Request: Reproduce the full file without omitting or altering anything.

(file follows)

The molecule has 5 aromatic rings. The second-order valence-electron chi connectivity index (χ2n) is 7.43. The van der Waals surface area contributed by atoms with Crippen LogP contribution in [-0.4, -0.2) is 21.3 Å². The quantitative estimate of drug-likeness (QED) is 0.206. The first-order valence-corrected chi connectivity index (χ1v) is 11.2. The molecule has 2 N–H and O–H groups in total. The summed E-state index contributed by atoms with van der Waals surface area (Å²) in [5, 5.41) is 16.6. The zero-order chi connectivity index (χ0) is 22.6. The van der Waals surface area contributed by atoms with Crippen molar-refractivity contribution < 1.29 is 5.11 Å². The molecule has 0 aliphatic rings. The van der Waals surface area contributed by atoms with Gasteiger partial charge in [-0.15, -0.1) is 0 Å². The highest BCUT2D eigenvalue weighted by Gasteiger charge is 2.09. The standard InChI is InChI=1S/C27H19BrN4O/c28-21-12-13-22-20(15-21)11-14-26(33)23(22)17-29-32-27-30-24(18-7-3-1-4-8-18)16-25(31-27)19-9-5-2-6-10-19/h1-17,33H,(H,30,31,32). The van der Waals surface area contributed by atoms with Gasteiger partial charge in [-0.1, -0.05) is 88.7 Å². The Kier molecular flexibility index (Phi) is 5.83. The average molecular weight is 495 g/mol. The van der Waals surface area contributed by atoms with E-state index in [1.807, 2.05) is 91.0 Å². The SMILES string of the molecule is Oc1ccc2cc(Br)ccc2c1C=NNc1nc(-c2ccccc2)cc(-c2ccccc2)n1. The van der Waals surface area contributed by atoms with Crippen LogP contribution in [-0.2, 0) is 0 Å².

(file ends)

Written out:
The molecule has 5 aromatic rings. The second-order valence-electron chi connectivity index (χ2n) is 7.43. The van der Waals surface area contributed by atoms with Crippen LogP contribution in [-0.4, -0.2) is 21.3 Å². The quantitative estimate of drug-likeness (QED) is 0.206. The first-order valence-corrected chi connectivity index (χ1v) is 11.2. The molecule has 2 N–H and O–H groups in total. The summed E-state index contributed by atoms with van der Waals surface area (Å²) in [5, 5.41) is 16.6. The zero-order chi connectivity index (χ0) is 22.6. The van der Waals surface area contributed by atoms with Crippen molar-refractivity contribution < 1.29 is 5.11 Å². The molecule has 0 aliphatic rings. The van der Waals surface area contributed by atoms with Gasteiger partial charge in [-0.15, -0.1) is 0 Å². The highest BCUT2D eigenvalue weighted by Gasteiger charge is 2.09. The standard InChI is InChI=1S/C27H19BrN4O/c28-21-12-13-22-20(15-21)11-14-26(33)23(22)17-29-32-27-30-24(18-7-3-1-4-8-18)16-25(31-27)19-9-5-2-6-10-19/h1-17,33H,(H,30,31,32). The van der Waals surface area contributed by atoms with Gasteiger partial charge in [-0.1, -0.05) is 88.7 Å². The Kier molecular flexibility index (Phi) is 5.83. The average molecular weight is 495 g/mol. The van der Waals surface area contributed by atoms with E-state index in [1.807, 2.05) is 91.0 Å². The SMILES string of the molecule is Oc1ccc2cc(Br)ccc2c1C=NNc1nc(-c2ccccc2)cc(-c2ccccc2)n1. The van der Waals surface area contributed by atoms with Crippen LogP contribution in [-0.2, 0) is 0 Å².